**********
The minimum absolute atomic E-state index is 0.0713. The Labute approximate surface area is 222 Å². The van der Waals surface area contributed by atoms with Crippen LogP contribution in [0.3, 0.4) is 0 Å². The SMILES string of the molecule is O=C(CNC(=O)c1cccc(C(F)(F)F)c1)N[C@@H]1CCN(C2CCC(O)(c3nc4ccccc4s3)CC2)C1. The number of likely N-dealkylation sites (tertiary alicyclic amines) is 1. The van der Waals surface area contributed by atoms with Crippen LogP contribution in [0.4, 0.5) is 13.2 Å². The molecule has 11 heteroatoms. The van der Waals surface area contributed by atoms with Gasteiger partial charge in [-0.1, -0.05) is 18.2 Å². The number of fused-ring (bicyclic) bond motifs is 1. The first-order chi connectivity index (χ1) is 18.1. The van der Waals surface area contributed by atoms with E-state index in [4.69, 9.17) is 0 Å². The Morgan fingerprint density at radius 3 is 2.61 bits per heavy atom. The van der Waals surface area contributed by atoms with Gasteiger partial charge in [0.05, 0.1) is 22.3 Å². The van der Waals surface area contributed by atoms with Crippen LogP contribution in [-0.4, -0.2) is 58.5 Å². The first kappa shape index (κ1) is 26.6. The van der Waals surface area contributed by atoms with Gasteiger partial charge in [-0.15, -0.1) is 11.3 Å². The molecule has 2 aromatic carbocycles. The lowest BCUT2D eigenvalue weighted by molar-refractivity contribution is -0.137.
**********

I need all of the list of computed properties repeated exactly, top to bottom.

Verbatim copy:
The minimum absolute atomic E-state index is 0.0713. The Labute approximate surface area is 222 Å². The van der Waals surface area contributed by atoms with Crippen LogP contribution in [0.3, 0.4) is 0 Å². The SMILES string of the molecule is O=C(CNC(=O)c1cccc(C(F)(F)F)c1)N[C@@H]1CCN(C2CCC(O)(c3nc4ccccc4s3)CC2)C1. The number of likely N-dealkylation sites (tertiary alicyclic amines) is 1. The van der Waals surface area contributed by atoms with Crippen LogP contribution in [0.4, 0.5) is 13.2 Å². The molecule has 11 heteroatoms. The van der Waals surface area contributed by atoms with Gasteiger partial charge in [-0.1, -0.05) is 18.2 Å². The number of fused-ring (bicyclic) bond motifs is 1. The first-order chi connectivity index (χ1) is 18.1. The van der Waals surface area contributed by atoms with E-state index in [4.69, 9.17) is 0 Å². The Morgan fingerprint density at radius 3 is 2.61 bits per heavy atom. The van der Waals surface area contributed by atoms with Gasteiger partial charge in [0.05, 0.1) is 22.3 Å². The van der Waals surface area contributed by atoms with Crippen LogP contribution in [-0.4, -0.2) is 58.5 Å². The first kappa shape index (κ1) is 26.6. The van der Waals surface area contributed by atoms with Gasteiger partial charge in [-0.15, -0.1) is 11.3 Å². The molecule has 2 aromatic carbocycles. The lowest BCUT2D eigenvalue weighted by molar-refractivity contribution is -0.137.